The Different Belt Systems Used in Brazilian Jiu-Jitsu

The Different Belt Systems Used in Brazilian Jiu-Jitsu

In BJJ, few published guidelines or standards determine when a practitioner is ready for promotion; the criterion is generally determined by individual instructors and/or academies.

There are actual 6 distinct belt systems used in BJJ and each one is different.

The IBJJF, which is leading BJJ federation, maintains an extensive graduation system that takes into account time-in-grade and membership standing, but makes no mention of specific performance or skill requirements. When instructors or academies comment on the criteria for promotion, the most widely accepted measures are the amount of technical and conceptual knowledge a practitioner can demonstrate, and performance in grappling (randori) within the academy and/or competition.

Technical and conceptual knowledge are judged by the number of techniques a student can perform, and the level of skill with which they are performed in live grappling, allowing smaller and older practitioners to be recognized for their knowledge, although they may not be the strongest fighters in the school. Brazilian jiu-jitsu is a distinctly individual sport, and practitioners are encouraged to adapt the techniques to their body type, strategic preferences, and level of athleticism. The ultimate criterion for promotion is the ability to execute the techniques successfully, rather than strict stylistic compliance.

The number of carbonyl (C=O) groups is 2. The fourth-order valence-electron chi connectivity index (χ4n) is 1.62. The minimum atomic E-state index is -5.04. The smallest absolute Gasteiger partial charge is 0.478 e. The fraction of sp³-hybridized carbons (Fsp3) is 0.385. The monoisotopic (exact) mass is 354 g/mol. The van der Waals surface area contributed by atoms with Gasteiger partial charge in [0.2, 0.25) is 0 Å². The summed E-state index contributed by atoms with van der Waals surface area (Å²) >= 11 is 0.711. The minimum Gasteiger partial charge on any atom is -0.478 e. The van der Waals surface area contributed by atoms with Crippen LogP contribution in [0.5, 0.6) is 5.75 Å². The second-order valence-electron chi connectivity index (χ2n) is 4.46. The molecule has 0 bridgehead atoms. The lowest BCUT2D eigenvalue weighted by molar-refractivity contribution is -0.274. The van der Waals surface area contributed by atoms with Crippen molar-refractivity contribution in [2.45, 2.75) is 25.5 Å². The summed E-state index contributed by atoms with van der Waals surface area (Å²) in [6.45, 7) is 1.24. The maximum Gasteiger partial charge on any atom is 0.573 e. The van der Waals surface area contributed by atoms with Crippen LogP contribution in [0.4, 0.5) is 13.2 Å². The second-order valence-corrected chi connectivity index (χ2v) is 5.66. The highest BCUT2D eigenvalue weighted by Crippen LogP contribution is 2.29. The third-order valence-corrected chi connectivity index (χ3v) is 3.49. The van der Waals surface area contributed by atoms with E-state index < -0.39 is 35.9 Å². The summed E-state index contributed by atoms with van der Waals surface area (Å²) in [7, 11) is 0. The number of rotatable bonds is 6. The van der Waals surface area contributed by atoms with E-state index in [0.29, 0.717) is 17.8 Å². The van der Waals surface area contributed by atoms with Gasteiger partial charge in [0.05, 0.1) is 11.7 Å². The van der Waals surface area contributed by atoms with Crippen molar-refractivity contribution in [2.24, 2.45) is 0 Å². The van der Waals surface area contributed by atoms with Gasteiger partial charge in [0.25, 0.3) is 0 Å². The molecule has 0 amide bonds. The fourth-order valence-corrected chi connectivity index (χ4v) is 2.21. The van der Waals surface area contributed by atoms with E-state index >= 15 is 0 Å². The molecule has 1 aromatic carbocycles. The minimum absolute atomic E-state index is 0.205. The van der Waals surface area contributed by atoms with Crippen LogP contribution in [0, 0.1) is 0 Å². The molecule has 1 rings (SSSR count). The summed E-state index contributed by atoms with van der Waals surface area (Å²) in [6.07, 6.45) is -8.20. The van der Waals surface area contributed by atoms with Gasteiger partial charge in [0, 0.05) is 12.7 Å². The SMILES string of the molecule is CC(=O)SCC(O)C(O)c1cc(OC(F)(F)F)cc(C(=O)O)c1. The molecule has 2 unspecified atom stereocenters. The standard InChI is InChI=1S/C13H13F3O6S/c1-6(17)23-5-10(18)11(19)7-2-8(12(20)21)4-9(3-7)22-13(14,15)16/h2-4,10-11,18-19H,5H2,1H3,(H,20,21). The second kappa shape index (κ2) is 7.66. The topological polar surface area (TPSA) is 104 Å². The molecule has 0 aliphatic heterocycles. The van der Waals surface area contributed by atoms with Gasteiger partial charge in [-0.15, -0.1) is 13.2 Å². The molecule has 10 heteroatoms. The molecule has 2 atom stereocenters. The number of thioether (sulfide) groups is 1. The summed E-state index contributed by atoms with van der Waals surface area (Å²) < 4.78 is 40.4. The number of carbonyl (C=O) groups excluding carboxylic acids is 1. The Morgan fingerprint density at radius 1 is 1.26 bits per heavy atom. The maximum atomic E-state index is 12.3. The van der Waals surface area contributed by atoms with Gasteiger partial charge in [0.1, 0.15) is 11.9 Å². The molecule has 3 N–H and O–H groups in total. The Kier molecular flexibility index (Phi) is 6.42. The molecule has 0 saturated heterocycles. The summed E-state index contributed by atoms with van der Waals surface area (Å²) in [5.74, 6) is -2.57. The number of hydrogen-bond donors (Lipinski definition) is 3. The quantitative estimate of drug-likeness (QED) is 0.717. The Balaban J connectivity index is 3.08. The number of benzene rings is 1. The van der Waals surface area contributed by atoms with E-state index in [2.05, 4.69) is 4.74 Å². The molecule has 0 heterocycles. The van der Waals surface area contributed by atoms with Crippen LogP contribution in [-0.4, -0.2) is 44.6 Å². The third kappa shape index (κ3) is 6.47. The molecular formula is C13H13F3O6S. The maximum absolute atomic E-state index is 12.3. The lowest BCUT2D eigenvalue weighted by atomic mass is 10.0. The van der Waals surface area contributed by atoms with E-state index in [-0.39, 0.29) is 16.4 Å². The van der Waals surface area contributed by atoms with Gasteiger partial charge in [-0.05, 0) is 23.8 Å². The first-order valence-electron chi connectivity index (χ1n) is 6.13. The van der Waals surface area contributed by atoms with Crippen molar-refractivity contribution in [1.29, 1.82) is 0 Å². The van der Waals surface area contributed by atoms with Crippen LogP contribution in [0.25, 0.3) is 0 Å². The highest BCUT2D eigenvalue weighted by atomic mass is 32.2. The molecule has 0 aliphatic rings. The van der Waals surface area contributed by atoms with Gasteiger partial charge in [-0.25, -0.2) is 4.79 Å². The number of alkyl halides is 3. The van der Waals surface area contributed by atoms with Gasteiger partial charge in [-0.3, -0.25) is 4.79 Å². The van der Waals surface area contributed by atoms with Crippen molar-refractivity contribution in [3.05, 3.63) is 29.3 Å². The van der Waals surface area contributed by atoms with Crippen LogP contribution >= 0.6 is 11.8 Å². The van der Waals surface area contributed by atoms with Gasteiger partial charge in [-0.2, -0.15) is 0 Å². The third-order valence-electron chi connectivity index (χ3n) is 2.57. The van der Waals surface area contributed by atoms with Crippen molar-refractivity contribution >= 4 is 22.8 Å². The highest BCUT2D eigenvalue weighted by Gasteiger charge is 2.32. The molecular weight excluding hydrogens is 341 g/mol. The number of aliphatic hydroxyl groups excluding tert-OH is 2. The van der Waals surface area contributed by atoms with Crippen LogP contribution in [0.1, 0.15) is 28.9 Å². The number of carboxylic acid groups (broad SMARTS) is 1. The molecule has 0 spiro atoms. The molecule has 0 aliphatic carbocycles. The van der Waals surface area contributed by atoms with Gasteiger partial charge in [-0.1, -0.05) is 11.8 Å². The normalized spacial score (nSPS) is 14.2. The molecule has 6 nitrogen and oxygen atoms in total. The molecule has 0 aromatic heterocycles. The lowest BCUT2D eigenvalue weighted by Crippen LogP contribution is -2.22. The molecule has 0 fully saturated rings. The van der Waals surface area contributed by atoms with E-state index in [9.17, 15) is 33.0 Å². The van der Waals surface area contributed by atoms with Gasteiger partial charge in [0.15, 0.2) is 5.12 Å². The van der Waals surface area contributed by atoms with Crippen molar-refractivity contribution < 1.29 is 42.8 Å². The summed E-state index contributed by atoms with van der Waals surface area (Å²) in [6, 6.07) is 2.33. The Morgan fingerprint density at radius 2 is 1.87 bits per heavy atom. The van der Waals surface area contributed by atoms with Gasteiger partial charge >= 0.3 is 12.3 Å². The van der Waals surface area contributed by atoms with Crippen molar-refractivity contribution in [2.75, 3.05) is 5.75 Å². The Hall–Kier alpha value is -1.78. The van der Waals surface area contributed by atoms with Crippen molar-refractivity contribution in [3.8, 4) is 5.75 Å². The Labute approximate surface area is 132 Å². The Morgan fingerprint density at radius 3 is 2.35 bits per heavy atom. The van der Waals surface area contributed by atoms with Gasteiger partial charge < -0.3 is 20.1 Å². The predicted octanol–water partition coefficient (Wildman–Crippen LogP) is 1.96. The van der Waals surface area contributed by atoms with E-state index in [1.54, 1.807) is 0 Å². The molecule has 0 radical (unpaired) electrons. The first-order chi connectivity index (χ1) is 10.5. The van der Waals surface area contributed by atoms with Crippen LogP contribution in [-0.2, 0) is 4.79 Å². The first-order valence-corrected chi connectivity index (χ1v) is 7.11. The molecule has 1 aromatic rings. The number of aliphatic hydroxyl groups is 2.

From Helio Gracie’s son, red belt Relson Gracie about the traditional belt system of Gracie Jiu-Jitsu, that was used by Carlos and Helio Gracie, from this article:

With the belts, as a teacher, among his 20 to 50 years he always wore the navy blue belt and his students all wore white belts. Him as well as Carlos Gracie, never wore the black and red/black belts. Changed from navy blue belts straight to red belt – Grand Master. Between the years of 1961 and 1962 Helio Gracie created the solid colors scheme on the belts. One of the main reason why he likes the white Gi’s.
For people/students under 16 years of age, the colors are white, yellow, orange and green. For people/students over 16 years of age, the colors are white, blue, purple, brown and black. Once earning the black belt, after 20 years of teaching Helio Gracie Jiu Jitsu, you would then change to the red/black belt. Another 20 additional years of teaching it, you would then achive the red belt known as the Grand Master.
This system of solid colors in the belts was created to separate the levels of students in class and competitions. Also, to differentiate from the martial arts of Judo, Helio create for his belts system the 10 cm long band to be installed at one end of the belt and its stripes. For the yellow, orange, green, blue, purple and brown belts, to use a black color band. For the black belt only, a red color band. For the students under 16years of age, 3 stripes and for the ones over 16 years of age, 4 stripes. He did not use the black band and stripes on the white belts. And I have always wanted to follow his system.
At my association however, some instructors promote the black band and stripes at the white belts to incentive the students and I did not oppose to their idea.

Tony Pacenski in this article came up with a very interesting diagram showing the belt ranking system used by the 5 main BJJ federations:

The traditional Gracie Jiu-Jitsu academy Carlos and Helio Gracie:

Royce Gracie system:

The Jiu-Jitsu Global federation (founded by Rickson Gracie)

The Federation of Jiu-Jitsu of Rio de Janeiro (lead by Robson Gracie)

The BJJ federation created by Ivan and Jose Gomes